Joe Hendren

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Tuesday, May 03, 2005

Corporates should stop defaming cute fluffy animals

Watching Contact's latest television advertising campaign the other day, I realised that Telecom and Contact Energy are two peas in a pod. Both are former publicly owned assets which were privatised with disastrous results. Both make huge profits from New Zealand consumers, as a large portion of which is exported into the pockets of overseas investors.

But Mother Earth is pissed at Telecom and Contact for another heinous crime - the exploitation of cute fluffy animals. Back in the 1990s Telecom asked an advertising agency to come up with a campaign to improve its public image, an image damaged by abuse of its monopolistic market position and sending thousands of its workers onto the dole queue. Not that Telecom had any intention of changing their spots and improving their corporate behavior. Instead, they introduced a sideshow, SPOT the dog.

Following negative publicity about power blackouts and price rises, Contact have adopted a similar approach with their 'birds' campaign. The use of birds also has an implied environmental message, despite the fact Contact is using power consumers money to run a propaganda campaign in favour of coal power, which may be the most profit friendly form of energy for Contact, but it certainly is not the most environmentally friendly option for New Zealand. Instead of improving their behavior and becoming socially responsible corporate citizens, Telecom and Contact opt for emotional manipulation of the populace.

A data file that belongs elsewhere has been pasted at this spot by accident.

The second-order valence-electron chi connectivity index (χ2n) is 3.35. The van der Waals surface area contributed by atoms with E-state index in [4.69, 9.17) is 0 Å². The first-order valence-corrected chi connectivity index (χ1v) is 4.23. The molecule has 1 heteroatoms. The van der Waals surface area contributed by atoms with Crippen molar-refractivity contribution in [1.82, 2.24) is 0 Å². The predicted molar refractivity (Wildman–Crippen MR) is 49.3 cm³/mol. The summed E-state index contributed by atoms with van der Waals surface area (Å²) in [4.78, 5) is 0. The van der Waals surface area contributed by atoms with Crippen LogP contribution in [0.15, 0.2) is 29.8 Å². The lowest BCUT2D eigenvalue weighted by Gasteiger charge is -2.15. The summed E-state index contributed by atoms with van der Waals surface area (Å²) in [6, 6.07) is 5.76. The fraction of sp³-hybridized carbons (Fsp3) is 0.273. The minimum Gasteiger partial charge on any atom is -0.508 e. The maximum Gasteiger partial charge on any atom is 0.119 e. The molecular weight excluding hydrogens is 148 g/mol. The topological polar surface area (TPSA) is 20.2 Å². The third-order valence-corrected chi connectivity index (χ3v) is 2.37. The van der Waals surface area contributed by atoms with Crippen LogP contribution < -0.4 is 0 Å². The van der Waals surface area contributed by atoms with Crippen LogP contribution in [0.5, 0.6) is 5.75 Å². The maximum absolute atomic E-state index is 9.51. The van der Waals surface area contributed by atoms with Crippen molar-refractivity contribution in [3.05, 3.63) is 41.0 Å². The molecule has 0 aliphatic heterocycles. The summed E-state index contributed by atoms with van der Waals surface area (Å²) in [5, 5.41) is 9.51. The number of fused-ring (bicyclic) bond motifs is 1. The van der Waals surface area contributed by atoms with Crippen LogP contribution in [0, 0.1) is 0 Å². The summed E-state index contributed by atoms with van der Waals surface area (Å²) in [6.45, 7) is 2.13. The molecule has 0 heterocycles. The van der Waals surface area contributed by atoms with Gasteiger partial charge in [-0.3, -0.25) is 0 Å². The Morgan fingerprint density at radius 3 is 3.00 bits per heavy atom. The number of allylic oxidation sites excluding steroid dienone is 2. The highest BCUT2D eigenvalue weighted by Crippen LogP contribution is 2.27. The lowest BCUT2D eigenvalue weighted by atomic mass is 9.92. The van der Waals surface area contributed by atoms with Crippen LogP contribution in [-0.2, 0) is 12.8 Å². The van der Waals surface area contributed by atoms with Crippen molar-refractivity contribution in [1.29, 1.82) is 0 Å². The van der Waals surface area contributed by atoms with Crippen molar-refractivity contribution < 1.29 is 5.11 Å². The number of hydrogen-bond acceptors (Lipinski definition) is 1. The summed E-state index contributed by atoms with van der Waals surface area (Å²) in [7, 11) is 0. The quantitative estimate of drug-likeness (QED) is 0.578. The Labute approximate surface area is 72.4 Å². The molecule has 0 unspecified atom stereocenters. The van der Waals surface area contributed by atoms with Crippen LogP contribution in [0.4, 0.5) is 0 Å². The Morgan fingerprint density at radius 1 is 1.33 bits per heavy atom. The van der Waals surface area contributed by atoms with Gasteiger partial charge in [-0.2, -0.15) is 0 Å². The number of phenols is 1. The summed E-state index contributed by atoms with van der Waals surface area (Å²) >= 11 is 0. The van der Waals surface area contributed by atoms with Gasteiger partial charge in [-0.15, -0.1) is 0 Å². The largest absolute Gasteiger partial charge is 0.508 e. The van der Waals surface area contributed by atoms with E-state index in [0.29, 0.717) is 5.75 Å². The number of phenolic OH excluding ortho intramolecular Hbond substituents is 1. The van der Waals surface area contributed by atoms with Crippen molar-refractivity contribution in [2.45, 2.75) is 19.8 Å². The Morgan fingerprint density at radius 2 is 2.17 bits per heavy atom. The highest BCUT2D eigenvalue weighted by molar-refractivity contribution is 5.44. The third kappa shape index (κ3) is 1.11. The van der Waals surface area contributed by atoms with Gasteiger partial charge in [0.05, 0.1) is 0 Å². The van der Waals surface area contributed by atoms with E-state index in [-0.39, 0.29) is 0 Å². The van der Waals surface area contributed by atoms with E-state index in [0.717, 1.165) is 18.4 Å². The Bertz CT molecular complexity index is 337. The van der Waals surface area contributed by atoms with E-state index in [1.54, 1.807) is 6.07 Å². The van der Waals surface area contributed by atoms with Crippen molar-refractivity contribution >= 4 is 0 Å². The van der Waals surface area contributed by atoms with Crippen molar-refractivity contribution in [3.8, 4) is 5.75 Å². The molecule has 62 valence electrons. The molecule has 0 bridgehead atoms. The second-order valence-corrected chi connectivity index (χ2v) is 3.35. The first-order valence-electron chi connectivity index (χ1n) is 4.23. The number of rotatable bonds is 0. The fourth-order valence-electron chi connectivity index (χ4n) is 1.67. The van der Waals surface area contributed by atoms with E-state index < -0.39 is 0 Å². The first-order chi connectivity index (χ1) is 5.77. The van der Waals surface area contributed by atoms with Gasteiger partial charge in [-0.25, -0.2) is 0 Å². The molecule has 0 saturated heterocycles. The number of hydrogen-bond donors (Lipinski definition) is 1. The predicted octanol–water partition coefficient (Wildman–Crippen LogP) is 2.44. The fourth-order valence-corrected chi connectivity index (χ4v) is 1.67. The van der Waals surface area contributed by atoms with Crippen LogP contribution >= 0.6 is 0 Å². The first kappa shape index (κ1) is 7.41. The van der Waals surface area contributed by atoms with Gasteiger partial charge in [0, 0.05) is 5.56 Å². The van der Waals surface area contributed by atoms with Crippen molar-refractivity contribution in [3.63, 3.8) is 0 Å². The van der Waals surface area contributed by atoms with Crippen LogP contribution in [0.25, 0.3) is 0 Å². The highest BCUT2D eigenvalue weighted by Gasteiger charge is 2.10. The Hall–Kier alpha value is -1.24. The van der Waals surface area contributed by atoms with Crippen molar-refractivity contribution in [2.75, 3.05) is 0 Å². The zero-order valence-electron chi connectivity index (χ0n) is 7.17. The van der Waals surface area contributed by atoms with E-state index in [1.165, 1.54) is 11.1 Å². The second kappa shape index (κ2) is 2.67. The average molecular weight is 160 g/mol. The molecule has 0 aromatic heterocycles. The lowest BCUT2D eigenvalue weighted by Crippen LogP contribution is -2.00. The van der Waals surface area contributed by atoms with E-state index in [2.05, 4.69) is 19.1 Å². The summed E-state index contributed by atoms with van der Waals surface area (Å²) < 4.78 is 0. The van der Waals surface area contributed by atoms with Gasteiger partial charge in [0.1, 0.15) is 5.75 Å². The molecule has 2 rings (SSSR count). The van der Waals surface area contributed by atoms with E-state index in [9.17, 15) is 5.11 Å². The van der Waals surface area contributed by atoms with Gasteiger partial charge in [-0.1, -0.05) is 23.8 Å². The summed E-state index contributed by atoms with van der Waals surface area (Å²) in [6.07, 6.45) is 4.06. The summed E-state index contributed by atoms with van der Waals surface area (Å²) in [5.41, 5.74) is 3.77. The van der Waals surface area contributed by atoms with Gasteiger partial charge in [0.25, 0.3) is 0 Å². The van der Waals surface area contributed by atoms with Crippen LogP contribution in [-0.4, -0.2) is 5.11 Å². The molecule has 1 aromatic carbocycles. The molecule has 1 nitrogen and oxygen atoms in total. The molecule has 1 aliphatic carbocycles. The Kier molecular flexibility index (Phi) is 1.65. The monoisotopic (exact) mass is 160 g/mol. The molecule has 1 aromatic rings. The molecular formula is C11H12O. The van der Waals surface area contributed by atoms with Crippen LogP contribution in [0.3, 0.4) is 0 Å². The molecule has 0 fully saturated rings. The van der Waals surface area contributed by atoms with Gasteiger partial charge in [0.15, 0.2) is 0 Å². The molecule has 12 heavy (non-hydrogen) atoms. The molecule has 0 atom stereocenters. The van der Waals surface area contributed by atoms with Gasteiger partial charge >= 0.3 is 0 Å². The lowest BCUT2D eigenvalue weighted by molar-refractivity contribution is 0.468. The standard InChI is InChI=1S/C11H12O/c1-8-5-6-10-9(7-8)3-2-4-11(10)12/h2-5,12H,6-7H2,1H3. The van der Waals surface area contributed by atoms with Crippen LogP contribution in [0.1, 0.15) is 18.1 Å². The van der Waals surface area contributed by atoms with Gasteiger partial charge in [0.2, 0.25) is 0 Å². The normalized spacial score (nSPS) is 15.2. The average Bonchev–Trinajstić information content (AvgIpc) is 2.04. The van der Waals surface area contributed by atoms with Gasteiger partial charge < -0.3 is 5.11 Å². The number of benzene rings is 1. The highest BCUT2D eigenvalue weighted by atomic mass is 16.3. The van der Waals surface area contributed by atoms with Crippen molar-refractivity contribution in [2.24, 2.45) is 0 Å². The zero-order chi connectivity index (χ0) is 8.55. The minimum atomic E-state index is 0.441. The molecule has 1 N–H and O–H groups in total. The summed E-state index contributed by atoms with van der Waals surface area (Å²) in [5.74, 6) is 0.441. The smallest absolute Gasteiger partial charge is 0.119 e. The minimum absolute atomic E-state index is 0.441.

It is a shame irresponsible corporates can use the good name of cute fluffy animals with no repercussions. Often the poor animals will work for no more than a bone. I am sure SPOT's brothers and sisters, as well as their human companions, had to face taunts of 'telecom dog' and an unwelcome association with New Zealand's most unloved multinational corporate. Now thanks to Contact, cartoon birds are going to be tarred forever.

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At 11:24 PM, Blogger Kakariki said...

I understand from friends in 'the industry' that we are about to be bombarded with more Telecom cute fluffy animals too...


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